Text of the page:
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    This collected volume brings together leading scholars to synthesize the current field of Thirty Years War scholarship, including research not widely available in English, and work on understudied powers like the Ottoman Empire and the Papacy. A good starting point for the beginner.

  • Asch, Ronald. The Thirty Years War: The Holy Roman Empire and Europe, 1618–1648. New York: St. Martin’s Press, 1997.

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    Presents the Thirty Years War as both a constitutional conflict within the Holy Roman Empire and a religious conflict. This was in contrast to prevailing scholarship at the time, which argued that this war was a social and economic crisis for which high politics or religious tensions were merely a cover.

  • Burkhardt, Johannes. Der Krieg der Kriege: Eine neue Geschichte des Dreißigjährigen Krieges. Stuttgart: Klett-Cotta Verlag, 2018.

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    Presents the war as a Europe-shaking apocalypse which was the result of the still incomplete monopoly on lethal force held by European political entities.

  • Croxton, Derek. Westphalia: The Last Christian Peace. New York: Palgrave Macmillan, 2013.

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    Delineates the process leading up to the Treaty of Westphalia, which was almost as complex as the war itself. Argues that the traditional understanding of this peace settlement as the birth of the modern conception of sovereign nation states is incorrect: relationships among the political entities involved were still feudal, and the mental framework undergirding this peace was religious.

  • Parker, Geoffrey, ed. The Thirty Years’ War. 2d ed. London: Routledge, 1997.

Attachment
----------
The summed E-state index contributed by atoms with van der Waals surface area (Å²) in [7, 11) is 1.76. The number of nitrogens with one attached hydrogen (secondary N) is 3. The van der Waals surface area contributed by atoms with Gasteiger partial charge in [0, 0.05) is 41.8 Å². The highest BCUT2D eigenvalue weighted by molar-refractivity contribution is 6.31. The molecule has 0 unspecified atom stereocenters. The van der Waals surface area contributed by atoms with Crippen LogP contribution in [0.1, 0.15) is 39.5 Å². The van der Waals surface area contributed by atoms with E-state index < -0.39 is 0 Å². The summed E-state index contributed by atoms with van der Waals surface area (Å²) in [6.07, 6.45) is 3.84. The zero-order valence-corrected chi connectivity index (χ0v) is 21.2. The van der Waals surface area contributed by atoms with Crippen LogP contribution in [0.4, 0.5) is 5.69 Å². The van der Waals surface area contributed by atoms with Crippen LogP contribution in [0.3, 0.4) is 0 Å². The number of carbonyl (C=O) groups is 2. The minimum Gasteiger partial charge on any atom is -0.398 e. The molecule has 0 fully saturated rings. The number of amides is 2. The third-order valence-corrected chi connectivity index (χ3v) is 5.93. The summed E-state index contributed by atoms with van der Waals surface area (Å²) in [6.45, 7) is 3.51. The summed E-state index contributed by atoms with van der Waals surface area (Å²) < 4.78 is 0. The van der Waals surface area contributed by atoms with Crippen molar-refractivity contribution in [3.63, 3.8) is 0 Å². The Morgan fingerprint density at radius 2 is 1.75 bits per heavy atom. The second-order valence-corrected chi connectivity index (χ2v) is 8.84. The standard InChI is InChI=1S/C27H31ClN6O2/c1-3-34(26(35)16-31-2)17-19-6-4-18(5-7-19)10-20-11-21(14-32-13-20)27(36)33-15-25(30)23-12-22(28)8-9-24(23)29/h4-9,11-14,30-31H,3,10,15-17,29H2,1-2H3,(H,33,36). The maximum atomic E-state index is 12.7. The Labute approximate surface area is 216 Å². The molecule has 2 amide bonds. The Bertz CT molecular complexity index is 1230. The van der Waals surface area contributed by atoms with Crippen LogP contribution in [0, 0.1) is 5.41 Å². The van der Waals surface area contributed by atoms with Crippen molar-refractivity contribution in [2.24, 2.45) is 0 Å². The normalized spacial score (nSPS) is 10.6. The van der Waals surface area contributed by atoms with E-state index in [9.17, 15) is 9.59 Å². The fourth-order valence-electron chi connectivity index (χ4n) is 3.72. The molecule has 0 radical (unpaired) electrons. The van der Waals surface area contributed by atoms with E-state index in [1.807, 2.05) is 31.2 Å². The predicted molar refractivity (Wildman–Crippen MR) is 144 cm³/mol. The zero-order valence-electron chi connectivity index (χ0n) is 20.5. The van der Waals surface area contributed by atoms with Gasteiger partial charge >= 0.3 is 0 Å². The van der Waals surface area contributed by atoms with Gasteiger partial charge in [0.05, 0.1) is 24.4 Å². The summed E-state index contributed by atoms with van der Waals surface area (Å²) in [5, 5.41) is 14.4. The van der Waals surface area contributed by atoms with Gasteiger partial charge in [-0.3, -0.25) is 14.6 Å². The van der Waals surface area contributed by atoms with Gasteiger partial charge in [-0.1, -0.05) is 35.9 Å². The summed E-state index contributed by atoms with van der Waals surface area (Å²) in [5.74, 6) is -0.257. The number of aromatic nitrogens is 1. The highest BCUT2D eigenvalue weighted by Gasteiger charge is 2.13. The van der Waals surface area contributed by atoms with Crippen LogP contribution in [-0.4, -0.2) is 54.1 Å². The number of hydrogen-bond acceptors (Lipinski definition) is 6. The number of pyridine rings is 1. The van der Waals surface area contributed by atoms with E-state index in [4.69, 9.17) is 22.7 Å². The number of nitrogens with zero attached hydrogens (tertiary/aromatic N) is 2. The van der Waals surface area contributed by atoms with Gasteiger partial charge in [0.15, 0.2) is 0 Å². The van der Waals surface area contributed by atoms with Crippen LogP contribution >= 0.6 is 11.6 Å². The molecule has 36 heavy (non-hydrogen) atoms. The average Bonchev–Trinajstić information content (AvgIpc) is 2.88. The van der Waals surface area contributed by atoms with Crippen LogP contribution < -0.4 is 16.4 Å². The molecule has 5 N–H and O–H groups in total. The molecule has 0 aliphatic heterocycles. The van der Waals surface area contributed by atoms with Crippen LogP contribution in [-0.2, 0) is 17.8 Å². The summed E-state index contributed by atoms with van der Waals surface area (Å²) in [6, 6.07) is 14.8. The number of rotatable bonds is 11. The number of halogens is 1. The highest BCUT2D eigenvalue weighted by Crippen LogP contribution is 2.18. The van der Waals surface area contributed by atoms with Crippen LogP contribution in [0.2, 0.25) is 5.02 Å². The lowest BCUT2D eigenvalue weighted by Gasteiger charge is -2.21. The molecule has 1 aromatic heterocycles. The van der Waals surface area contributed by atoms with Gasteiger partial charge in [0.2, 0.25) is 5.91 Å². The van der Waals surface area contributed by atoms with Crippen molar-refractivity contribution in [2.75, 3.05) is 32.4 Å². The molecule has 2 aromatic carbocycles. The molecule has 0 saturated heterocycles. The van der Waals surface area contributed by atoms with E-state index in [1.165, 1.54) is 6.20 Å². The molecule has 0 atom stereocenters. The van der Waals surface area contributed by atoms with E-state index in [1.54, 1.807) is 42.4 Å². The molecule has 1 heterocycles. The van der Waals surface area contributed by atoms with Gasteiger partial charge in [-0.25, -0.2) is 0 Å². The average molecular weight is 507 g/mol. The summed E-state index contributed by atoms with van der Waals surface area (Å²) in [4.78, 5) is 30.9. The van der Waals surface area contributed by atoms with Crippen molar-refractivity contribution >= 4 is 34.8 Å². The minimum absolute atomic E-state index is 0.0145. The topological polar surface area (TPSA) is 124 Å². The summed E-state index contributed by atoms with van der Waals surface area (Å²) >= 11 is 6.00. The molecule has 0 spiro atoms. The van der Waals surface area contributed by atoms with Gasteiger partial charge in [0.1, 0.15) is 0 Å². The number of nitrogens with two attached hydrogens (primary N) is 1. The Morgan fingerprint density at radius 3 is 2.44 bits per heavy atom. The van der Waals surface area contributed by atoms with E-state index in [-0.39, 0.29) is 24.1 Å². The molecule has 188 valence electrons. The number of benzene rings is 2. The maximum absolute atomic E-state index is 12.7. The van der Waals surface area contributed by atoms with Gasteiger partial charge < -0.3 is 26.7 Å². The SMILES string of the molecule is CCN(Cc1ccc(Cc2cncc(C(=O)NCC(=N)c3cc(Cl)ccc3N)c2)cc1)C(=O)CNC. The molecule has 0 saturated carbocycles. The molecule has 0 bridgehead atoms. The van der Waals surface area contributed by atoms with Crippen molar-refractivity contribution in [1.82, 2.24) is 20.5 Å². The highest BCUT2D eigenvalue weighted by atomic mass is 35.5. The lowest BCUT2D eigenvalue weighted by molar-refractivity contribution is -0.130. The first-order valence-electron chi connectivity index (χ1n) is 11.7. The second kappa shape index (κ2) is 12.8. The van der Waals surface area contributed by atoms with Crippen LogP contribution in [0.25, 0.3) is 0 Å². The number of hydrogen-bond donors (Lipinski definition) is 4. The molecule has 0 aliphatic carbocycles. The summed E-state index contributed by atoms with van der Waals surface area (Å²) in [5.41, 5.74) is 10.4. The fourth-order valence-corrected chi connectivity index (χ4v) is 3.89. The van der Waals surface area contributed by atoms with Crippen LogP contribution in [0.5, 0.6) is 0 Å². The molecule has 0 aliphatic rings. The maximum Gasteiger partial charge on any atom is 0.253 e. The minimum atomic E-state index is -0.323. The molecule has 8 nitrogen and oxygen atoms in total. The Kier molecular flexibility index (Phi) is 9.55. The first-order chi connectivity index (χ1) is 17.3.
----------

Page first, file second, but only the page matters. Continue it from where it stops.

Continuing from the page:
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    A collection of chapters written by a multinational team of historians. Although somewhat dry it is readable. Based on numerous secondary sources, and well researched for its time, containing a substantial annotated bibliography. Focuses on political and diplomatic history; contributes to the old debate about how destructive the war was.

  • Schmidt, Georg. Die Reiter der Apokalypse: Geschichte des Dreißigjährigen Krieges. Munich: Verlag CH Beck, 2018.

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    In contrast to Medick, claims that the individual sufferings of the war were only combined into a collective trauma in the 19th century, as part of an effort to legitimize Prussian nationalist claims. Stresses the mindsets of the people who experienced this conflict; claims that the last decade of the war saw a disenchantment in daily life.

  • Wedgwood, C. V. The Thirty Years War. New York: New York Review of Books, 2005.

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    Dated, biased in favor of Protestants, and in some places wrong—and vivid and beautifully written. Wedgwood turns this complex sprawl of events into something with a plot, which makes this book a good introduction. Written in 1938, the coming World War II hangs over it, but it may also be implicitly a meditation on World War I.

  • Wilson, Peter H. The Thirty Years War: Europe’s Tragedy. Cambridge, MA: Belknap, 2009.

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    An anatomization of the entire conflict. Wilson is a legal historian at heart—half the book is the political background to the war itself, and a description of the complex, intricate Holy Roman Empire. Presents the war as an issue for Europe as a whole, not just Germany.